The Federal Circuit made headlines when it affirmed the U.S. District Court for the Eastern District of Virginia’s holding that an artificial intelligence (AI) cannot qualify as an “inventor” under the Patent Act – only (human) “individuals” can. The patent application at the heart of the case listed a single inventor with the given name “DABUS” and the family name “(Invention generated by artificial intelligence).” The district court had granted the motion for summary judgment of the United States Patent and Trademark Office (USPTO) after the applicant and assignee of the patent application, Stephen Thaler, challenged the USPTO’s denial of his petition and requested reconsideration of the Office’s dismissal of his patent application for failure to identify each inventor by his or her legal name. While the Federal Circuit opinion is important, we anticipate the real-life upshot of its holding will be minimal. As the court said, “we are not confronted today with the question of whether inventions made by human beings with the assistance of AI are eligible for patent protection,” and yet that is the question that is most relevant today. (Thaler v. Vidal, 2021-2347, 2022 WL 3130863 (Fed. Cir. Aug. 5, 2022) at 10.)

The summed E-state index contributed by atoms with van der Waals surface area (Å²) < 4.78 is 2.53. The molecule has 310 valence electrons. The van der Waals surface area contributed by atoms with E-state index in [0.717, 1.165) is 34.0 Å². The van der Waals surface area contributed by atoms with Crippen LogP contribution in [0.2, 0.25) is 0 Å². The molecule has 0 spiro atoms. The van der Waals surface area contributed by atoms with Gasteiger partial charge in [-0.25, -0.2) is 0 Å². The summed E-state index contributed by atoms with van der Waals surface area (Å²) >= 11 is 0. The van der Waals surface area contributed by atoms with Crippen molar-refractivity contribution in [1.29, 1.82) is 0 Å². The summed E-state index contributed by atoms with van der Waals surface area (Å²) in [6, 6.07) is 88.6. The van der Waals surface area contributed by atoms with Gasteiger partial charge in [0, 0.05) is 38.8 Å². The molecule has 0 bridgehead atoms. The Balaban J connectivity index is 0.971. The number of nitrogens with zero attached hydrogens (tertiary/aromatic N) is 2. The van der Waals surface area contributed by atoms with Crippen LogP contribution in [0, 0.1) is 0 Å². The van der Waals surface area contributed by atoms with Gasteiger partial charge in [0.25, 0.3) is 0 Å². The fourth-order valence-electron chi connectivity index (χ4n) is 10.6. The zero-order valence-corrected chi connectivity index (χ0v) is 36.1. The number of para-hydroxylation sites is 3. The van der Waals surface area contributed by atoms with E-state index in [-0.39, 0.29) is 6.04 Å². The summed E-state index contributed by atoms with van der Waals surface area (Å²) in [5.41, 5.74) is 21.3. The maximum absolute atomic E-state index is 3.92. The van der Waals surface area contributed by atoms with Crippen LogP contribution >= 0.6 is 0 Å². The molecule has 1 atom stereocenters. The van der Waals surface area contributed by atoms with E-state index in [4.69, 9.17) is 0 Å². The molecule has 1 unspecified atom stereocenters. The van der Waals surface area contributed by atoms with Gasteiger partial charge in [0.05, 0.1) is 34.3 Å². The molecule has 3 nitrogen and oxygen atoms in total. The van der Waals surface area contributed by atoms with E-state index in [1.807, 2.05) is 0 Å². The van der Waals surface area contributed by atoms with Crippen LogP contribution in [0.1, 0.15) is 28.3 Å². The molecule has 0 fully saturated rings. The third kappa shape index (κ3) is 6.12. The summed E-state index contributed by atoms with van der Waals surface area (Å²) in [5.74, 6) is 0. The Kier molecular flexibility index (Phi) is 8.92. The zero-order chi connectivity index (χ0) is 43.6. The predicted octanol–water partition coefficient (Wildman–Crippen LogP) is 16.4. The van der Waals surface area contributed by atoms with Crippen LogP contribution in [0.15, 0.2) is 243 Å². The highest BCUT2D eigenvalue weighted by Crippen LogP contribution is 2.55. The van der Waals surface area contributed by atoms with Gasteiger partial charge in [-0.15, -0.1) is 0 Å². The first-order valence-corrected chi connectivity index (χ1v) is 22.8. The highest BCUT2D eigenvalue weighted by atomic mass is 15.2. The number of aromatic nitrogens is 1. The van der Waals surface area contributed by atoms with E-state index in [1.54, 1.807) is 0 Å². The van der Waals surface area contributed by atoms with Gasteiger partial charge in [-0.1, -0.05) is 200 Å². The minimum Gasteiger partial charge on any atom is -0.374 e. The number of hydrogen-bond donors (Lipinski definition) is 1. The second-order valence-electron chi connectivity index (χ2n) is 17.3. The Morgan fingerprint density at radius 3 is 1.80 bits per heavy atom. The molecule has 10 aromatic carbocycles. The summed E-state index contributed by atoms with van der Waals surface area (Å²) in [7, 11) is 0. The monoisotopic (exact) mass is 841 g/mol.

Thaler v. Vidal hinged on a straightforward question of statutory interpretation. Under the Leahy-Smith America Invents Act (AIA), to be accepted, patent applications must include the name of the inventor(s) of the relevant invention along with an oath from such inventor(s) claiming the invention as their own. The AIA in turn defines “inventor” as “the individual or, if a joint invention, the individuals collectively who invented or discovered the subject matter of the invention.” 35 U.S.C. § 100(f) (emphasis added). The AIA does not define “individual.”
In the application, Thaler listed only “DABUS” (Device for the Autonomous Bootstrapping of Unified Sentience) as the inventor, claiming the invention was entirely created by the AI. The issue came down to whether an AI like DABUS could be the “individual … who invented [ ] the subject matter of the invention.”
As previewed, the important questions for businesses that use AI to create potentially patentable inventions are not, and likely will not be for some time, whether an AI can be the inventor but instead how much assistance (human) inventors may receive from an AI, and at what stages, before the humans are no longer considered to have conceived the invention and therefore are not the “inventors” – and Thaler v. Vidal provides no guidance with respect to those questions, which remain very much alive.
Answering these questions may require refining or even redrawing the line between a true inventor who “contributes to the conception of the invention,” In re Hardee, 223 USPQ 1122, 1123 (Comm’r Pat. 1984)., and a non-inventor who merely has “general knowledge regarding the anticipated [results].” Bd. of Educ. ex rel. Bd. of Trustees of Fla. State Univ. v. Am. Bioscience Inc., 333 F.3d 1330, 1340 (Fed. Cir. 2003). In the latter case, the determination of inventorship may hinge upon the extent to which the AI may be characterized as a tool used by a human, rather than an independent intelligence. Given the exponential rise of use of AI in research and development, it may only be a matter of time before courts are faced with these questions.